By Alexis Fierens, Kristof De Vulder and Heidi Waem

Software licensing audits are commonly used by software vendors to verify compliance with the terms and conditions of software license agreements. Software license agreements typically contain an audit right for the software vendor (licensor) and an obligation for the licensee to co-operate during such audits.

Licensing audits are, in principle, an effective tool for software vendors to ensure that the licensees’ use of the relevant software is covered by sufficient licenses. However, in practice, various issues may arise at different stages of the audit process which may undermine the proper conduct or even the lawfulness of the audit or otherwise render it less effective.

Below, we discuss a number of the most common issues and pitfalls.

Before the audit

  1. Contractual framework and enforceability

The contractual framework governing software licenses is not always straightforward.

A software license agreement does not typically consist of just one agreement or document. It is rather a patchwork of numerous documents including (master) service agreements, product terms, order forms, licensing policies, and so on.

Furthermore, software license agreements are rather ‘dynamic’. Licensees may for example, order new products or services, or alternatively, amend existing products or services. Affiliates may have the right to order products or services under a master agreement. And there are many more situations which may cause the contractual framework to change or which, at least, may necessitate, but not yet lead to, such change.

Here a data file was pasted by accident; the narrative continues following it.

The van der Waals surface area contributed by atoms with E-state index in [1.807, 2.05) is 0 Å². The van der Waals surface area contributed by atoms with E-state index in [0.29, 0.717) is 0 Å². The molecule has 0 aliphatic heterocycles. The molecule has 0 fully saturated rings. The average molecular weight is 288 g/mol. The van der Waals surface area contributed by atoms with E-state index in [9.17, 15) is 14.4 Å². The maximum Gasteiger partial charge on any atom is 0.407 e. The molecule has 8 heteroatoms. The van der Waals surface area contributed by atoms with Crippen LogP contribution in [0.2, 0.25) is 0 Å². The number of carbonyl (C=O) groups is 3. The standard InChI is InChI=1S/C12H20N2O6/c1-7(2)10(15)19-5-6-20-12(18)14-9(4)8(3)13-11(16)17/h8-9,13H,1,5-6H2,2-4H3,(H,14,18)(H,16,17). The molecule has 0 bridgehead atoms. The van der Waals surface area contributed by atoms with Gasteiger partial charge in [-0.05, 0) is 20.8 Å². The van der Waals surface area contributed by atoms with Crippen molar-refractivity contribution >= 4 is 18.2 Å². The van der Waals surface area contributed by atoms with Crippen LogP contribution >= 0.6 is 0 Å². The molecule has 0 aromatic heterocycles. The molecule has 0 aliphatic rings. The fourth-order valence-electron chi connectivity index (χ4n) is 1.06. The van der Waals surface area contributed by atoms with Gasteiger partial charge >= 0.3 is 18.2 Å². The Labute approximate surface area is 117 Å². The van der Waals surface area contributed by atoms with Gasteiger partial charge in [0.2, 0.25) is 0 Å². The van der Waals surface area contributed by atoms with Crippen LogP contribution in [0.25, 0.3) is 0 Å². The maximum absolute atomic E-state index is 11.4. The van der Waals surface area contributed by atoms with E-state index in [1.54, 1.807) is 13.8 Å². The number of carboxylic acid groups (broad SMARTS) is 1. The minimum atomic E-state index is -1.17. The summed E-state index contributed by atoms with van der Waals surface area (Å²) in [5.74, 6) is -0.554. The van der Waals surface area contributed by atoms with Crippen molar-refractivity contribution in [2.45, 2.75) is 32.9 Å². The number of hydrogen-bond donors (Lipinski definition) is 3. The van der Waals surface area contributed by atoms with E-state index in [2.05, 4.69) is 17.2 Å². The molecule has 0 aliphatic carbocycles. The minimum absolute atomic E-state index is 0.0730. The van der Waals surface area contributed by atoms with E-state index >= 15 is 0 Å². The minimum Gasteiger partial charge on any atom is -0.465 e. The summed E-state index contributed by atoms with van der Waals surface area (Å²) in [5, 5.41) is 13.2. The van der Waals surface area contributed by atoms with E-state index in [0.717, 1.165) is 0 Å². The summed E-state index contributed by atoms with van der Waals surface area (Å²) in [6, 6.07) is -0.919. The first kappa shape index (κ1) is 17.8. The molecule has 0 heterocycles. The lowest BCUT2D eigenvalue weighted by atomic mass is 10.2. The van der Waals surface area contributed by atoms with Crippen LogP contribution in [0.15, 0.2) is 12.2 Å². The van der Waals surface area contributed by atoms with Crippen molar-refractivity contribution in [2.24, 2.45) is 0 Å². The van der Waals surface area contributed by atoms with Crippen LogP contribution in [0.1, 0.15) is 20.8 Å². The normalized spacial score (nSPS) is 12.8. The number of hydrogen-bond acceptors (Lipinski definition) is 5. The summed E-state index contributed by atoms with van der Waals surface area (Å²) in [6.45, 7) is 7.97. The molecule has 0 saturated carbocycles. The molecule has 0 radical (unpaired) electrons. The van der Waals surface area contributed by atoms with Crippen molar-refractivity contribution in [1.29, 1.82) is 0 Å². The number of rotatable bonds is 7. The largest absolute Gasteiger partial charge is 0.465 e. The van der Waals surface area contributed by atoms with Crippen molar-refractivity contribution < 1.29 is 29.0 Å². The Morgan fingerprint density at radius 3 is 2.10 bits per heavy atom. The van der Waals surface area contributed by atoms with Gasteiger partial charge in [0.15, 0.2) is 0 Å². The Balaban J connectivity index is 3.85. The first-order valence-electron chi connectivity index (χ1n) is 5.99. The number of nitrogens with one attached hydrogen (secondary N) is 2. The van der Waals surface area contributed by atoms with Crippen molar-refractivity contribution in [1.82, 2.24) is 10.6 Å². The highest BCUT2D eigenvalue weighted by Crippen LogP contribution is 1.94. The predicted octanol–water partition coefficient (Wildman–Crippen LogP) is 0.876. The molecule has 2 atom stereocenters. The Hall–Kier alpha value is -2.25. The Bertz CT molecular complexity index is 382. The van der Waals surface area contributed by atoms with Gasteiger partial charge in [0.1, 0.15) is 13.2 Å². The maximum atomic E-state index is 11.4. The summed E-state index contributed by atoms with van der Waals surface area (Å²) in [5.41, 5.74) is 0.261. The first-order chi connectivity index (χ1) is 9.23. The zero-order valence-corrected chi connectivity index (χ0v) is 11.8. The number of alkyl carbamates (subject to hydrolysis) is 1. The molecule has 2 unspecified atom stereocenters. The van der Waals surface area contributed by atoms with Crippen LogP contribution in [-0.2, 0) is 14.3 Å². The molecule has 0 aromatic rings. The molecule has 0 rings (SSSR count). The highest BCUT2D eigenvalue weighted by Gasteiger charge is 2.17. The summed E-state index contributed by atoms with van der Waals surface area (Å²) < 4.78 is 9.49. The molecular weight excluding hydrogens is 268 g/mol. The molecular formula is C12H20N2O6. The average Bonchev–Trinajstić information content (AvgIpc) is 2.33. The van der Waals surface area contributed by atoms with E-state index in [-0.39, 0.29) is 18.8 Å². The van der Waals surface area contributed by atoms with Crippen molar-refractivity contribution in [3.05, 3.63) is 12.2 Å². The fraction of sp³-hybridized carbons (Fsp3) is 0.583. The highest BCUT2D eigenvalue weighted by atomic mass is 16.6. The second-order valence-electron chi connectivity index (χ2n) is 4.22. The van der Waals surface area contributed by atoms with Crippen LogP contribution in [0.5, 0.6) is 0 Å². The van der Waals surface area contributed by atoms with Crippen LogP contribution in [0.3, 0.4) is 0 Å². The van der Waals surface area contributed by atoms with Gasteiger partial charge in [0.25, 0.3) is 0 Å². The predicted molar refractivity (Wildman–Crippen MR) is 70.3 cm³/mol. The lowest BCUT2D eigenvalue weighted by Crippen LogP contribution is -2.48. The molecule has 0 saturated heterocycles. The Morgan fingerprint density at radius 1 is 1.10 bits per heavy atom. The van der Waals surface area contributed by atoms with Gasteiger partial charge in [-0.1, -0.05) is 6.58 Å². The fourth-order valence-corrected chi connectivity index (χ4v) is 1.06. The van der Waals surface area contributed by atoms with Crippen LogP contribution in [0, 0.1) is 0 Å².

When preparing for an audit, it is therefore important to gather all contractual documents and map the contractual framework as this will determine the rights and obligations of both the licensor and the licensee.

In addition, it is recommended to verify its enforceability. Enforceability is particularly important with regard to general terms and conditions. To be enforceable, it must be proven that the contracting party has been duly notified of the general terms and conditions (expressly or at least implicitly) and has accepted these. However, fairly often, the subsequent acceptance of the general terms and conditions (for example through the clickwrap procedure) or other addenda, do not meet the requirements of the initial license agreement’s amendment clause. The question then arises as to whether this leads to the conclusion that the licensor cannot enforce the content thereof, and/or, that the licensee’s license is no longer valid. Enforceability of other ‘extra-contractual’ documents, such as licensing policies, which may not (or not expressly) have been accepted by the licensee should also be verified.

In this context, it is important to note that the Court of Justice of the European Union (CJEU) reconfirmed, in a recent ruling, that the licensee’s failure to comply with a clause relating to IP rights in a software license agreement must be regarded, not as a mere contractual breach, but also as an IP infringement within the meaning of the Enforcement Directive. Therefore, in such case, the software vendor should be able to benefit from the guarantees (including a variety of measures and remedies) provided by this Directive, irrespective of which liability regime (contractual or non-contractual) applies (Case C-666/18, 18 December 2019 – for more details, please read Raf Schoefs’ and Thomas Gils’ blog post on this subject). Thus, even in cases where a license agreement exists, an under-licensed situation may be considered, treated and sanctioned as a (non-contractual) IP infringement.